Non-native species are a major cause of the loss of
biodiversity globally and their impacts are especially severe on
the island ecosystems and species typical of our Overseas
Territories and Crown Dependencies. The biodiversity found in
the Territories contains many globally threatened and endemic
species and also populations of species whose abundance is of
regional or global significance.
This study was commissioned to investigate, through desk
study, the occurrence of non-native species in the Overseas
Territories and Crown Dependencies of the United Kingdom.
The review collated information gathered from the literature,
individual experts and organisations, both in the UK and in the
Territories or Dependencies themselves, and was guided by a
workshop at JNCC in January 2004 involving representatives of the
Foreign & Commonwealth Office, the Department for International
Development and the UK Overseas Territories Conservation
A minimum of 2261 non-native species is recorded as occurring
across the UK Overseas Territories & Crown Dependencies with a
total of >2900 records of occurrence overall. The review
showed that Bermuda has the unfortunate distinction of topping the
non-native species polls with 1139 species recorded – by contrast,
the South Sandwich Islands have none.
A number of species are recorded as causing problems in
several Territories. The study collated records of rats (Rattus
rattus, R. norvegicus and R. exulans) from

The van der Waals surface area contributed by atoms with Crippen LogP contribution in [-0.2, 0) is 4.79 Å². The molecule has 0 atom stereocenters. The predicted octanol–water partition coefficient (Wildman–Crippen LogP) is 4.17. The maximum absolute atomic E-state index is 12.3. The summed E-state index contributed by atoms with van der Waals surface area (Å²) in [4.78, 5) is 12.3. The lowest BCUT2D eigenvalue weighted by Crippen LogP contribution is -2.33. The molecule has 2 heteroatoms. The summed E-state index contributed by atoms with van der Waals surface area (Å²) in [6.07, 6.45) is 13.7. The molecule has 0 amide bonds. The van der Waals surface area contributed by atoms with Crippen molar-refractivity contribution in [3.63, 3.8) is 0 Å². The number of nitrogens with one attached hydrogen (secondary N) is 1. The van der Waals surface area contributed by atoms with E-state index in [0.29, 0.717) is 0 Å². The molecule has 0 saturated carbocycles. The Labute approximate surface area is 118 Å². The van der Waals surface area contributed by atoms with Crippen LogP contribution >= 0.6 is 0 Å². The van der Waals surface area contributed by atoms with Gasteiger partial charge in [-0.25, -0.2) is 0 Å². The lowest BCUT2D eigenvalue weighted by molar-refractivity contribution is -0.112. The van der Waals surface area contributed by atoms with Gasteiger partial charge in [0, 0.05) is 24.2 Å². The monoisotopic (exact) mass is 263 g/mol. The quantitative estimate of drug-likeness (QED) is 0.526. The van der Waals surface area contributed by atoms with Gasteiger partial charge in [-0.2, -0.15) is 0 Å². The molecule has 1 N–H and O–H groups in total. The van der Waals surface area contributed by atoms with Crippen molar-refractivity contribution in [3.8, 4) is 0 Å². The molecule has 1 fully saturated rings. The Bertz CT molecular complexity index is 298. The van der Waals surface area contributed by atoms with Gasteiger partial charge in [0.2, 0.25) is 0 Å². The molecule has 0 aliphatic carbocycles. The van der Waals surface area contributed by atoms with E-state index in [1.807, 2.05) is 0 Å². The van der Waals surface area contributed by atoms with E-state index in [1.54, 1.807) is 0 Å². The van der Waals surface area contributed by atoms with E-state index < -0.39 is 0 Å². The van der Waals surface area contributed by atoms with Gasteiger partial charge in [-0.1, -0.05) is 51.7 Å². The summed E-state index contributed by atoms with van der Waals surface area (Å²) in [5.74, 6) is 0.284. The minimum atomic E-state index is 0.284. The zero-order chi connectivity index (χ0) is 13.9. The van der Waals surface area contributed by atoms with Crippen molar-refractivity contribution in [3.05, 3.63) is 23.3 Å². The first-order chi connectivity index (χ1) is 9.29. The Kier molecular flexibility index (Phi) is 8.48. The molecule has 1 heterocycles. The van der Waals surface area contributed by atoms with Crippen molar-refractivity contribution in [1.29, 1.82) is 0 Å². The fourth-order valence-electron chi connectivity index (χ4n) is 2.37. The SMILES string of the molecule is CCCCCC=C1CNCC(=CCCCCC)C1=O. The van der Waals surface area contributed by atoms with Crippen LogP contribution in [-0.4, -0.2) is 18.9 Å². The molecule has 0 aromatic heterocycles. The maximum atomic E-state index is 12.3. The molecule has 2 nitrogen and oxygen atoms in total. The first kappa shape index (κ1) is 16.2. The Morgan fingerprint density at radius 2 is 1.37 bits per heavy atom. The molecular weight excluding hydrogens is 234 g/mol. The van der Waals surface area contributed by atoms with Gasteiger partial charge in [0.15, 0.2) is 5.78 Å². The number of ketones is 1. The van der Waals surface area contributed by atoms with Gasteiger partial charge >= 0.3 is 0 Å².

14 Territories and feral cats (Felis catus) and house mice
(Mus musculus) each from 11. The mimosa Leucaena
leucocephala is currently the most widely recorded introduced
plant species with records from 10 territories, followed by
Australian pine Casuarina equisetifolia from eight
Territories and lantana Lantana camara from six
Territories. However, it only takes the presence of a single
invasive species to have devastating consequences for some native
In general, the number of non-native species recorded from a
Territory is closely related to the amount of biological survey
work carried out there in recent years. The number of species
recorded in the database, therefore, does not necessarily reflect
the true numbers of introduced species in many Territories.
Numbers in most Caribbean Territories are likely to be far higher
than recorded here whereas numbers from the Falklands, Bermuda,
Gough Island, Ascension and St. Helena are based on recent
research. This review should, therefore, be seen very much as
work in progress. The low numbers of non-native species
recorded from the British Antarctic Territory and the South
Sandwich Islands are thought to be genuine.
This audit, the first of its kind, will help to inform any
measures aimed at eradicating, controlling and, more importantly,
preventing the future establishment of, non-native species and
conserving the native biodiversity they threaten.